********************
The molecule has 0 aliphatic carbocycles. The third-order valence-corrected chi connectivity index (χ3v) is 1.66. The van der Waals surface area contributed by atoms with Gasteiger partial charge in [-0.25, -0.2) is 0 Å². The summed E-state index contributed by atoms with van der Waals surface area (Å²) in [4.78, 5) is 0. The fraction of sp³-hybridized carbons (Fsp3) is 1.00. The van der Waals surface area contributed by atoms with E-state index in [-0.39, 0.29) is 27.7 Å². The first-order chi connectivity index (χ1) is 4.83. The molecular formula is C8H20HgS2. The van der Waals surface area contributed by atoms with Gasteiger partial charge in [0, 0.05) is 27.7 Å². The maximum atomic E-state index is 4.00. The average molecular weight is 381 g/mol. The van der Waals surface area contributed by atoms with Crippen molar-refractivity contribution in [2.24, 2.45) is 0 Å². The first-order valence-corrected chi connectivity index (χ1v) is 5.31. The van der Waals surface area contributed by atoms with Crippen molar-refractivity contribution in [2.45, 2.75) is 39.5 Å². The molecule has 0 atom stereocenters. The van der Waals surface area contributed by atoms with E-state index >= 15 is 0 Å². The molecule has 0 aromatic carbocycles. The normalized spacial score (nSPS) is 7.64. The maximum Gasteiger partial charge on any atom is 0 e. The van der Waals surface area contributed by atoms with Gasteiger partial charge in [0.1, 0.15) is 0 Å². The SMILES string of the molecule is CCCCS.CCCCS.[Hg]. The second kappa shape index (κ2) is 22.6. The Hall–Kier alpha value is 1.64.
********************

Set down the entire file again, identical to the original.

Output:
The molecule has 0 aliphatic carbocycles. The third-order valence-corrected chi connectivity index (χ3v) is 1.66. The van der Waals surface area contributed by atoms with Gasteiger partial charge in [-0.25, -0.2) is 0 Å². The summed E-state index contributed by atoms with van der Waals surface area (Å²) in [4.78, 5) is 0. The fraction of sp³-hybridized carbons (Fsp3) is 1.00. The van der Waals surface area contributed by atoms with E-state index in [-0.39, 0.29) is 27.7 Å². The first-order chi connectivity index (χ1) is 4.83. The molecular formula is C8H20HgS2. The van der Waals surface area contributed by atoms with Gasteiger partial charge in [0, 0.05) is 27.7 Å². The maximum atomic E-state index is 4.00. The average molecular weight is 381 g/mol. The van der Waals surface area contributed by atoms with Crippen molar-refractivity contribution in [2.24, 2.45) is 0 Å². The first-order valence-corrected chi connectivity index (χ1v) is 5.31. The van der Waals surface area contributed by atoms with Crippen molar-refractivity contribution in [2.45, 2.75) is 39.5 Å². The molecule has 0 atom stereocenters. The van der Waals surface area contributed by atoms with E-state index >= 15 is 0 Å². The molecule has 0 aromatic carbocycles. The normalized spacial score (nSPS) is 7.64. The maximum Gasteiger partial charge on any atom is 0 e. The van der Waals surface area contributed by atoms with Gasteiger partial charge in [0.1, 0.15) is 0 Å². The SMILES string of the molecule is CCCCS.CCCCS.[Hg]. The second kappa shape index (κ2) is 22.6. The Hall–Kier alpha value is 1.64.